Monday, August 24, 2015

Shatterproof quiz on prescription drug addiction

Shatterproof, a national group dedicated to ending teen drug and alcohol addiction, sent me an interesting email today. In it they invited me to take a three question quiz on prescription drug addiction. In return, they said, a donor would send them fifty cents if I completed it.

Actually, I know a little bit about how addictive prescription painkillers can be, though thankfully not from having had occasion to become addicted to them. No, I became curious abut the drug OxyContin after watching the series Justified and then coincidentally seeing a Lisa Ling report on the way the drug had eaten inroad in the Salt Lake City Mormon community.

Despite my awareness of the problem, I actually got all three questions wrong. So why don't you go on over to the quiz and see if you can beat me? It shouldn't be that hard. This donor will honor all you quiz takers with a 50 cent contribution for each completed quiz, up to a maximum of 30,000 dollars. It's really to bad I don't have 15,000 followers, but we do what we can...

Thursday, August 20, 2015

jury nullification

I have once again been summoned for jury duty. The summonses have been coming a little thick and fast recently, as two years ago I was called for superior court duty, last year for appellate court duty, and now once again for superior court. Although this seems a bit much, in actuality, in my whole life, I've only had to go down and be in a jury selection pool for one day, and though I was in the first group to be quizzed, I was quickly booted. So I can't say it's really been all that onerous.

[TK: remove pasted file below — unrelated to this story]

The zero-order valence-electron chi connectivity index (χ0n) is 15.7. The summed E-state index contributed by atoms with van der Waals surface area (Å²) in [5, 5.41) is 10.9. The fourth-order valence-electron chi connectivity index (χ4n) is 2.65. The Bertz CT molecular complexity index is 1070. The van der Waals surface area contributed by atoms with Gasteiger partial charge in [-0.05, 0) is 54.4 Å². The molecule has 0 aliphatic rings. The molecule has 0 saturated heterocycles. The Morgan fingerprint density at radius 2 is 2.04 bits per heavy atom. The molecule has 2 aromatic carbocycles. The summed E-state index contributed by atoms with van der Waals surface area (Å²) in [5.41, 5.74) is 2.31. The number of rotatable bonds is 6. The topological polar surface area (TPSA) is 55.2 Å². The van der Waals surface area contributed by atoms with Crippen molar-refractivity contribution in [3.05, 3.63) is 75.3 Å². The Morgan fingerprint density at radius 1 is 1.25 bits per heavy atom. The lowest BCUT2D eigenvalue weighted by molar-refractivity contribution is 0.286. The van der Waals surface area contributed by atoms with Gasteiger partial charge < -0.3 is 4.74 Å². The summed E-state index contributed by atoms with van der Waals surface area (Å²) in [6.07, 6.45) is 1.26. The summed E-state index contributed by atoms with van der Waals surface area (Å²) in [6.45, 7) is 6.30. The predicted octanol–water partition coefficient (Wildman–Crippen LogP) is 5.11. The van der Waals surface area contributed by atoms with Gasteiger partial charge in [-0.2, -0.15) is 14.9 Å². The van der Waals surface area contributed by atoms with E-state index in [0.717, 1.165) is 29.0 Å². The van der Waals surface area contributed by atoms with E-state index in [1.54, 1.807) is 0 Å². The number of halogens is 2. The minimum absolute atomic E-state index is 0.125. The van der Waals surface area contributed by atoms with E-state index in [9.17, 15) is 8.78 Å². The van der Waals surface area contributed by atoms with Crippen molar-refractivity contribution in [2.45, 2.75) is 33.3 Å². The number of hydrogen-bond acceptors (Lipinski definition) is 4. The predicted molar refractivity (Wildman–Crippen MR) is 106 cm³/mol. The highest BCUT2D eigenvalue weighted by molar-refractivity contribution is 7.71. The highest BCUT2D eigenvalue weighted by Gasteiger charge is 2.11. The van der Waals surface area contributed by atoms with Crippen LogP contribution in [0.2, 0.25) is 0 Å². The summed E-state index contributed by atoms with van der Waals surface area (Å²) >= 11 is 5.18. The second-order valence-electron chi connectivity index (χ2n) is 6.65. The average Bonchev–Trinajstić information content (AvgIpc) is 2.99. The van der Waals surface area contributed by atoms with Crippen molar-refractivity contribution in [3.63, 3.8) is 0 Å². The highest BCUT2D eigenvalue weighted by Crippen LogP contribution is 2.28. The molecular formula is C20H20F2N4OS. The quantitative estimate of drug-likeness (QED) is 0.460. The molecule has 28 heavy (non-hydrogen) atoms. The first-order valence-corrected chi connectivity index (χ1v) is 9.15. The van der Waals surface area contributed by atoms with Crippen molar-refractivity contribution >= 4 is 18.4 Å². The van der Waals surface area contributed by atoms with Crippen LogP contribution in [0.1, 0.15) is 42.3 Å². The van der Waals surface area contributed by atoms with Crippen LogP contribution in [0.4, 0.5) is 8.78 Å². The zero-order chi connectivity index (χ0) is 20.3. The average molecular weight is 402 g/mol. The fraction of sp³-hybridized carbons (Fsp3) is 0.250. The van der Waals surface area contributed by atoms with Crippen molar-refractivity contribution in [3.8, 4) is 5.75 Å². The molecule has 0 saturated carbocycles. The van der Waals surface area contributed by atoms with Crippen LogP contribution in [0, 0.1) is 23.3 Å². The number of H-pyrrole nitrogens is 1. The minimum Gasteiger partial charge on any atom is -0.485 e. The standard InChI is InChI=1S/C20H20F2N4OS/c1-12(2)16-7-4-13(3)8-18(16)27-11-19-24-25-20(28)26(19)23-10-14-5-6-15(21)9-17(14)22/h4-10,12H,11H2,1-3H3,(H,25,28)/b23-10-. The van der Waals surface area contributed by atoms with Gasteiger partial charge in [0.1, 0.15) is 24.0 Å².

Not my actual summons

Though I have my issues with trials in general, I am, if not happy to serve, then at least grudgingly willing. It seems to me to be just one of those citizen duties, like voting and paying taxes. But this time around, I have been getting quite a few completely unsolicited suggestions for how to get out of it. And no, I am not going to tell you what they are. But one person did mention that if I just said in the selection process that I believed in the right of jury nullification, no lawyer would want me around.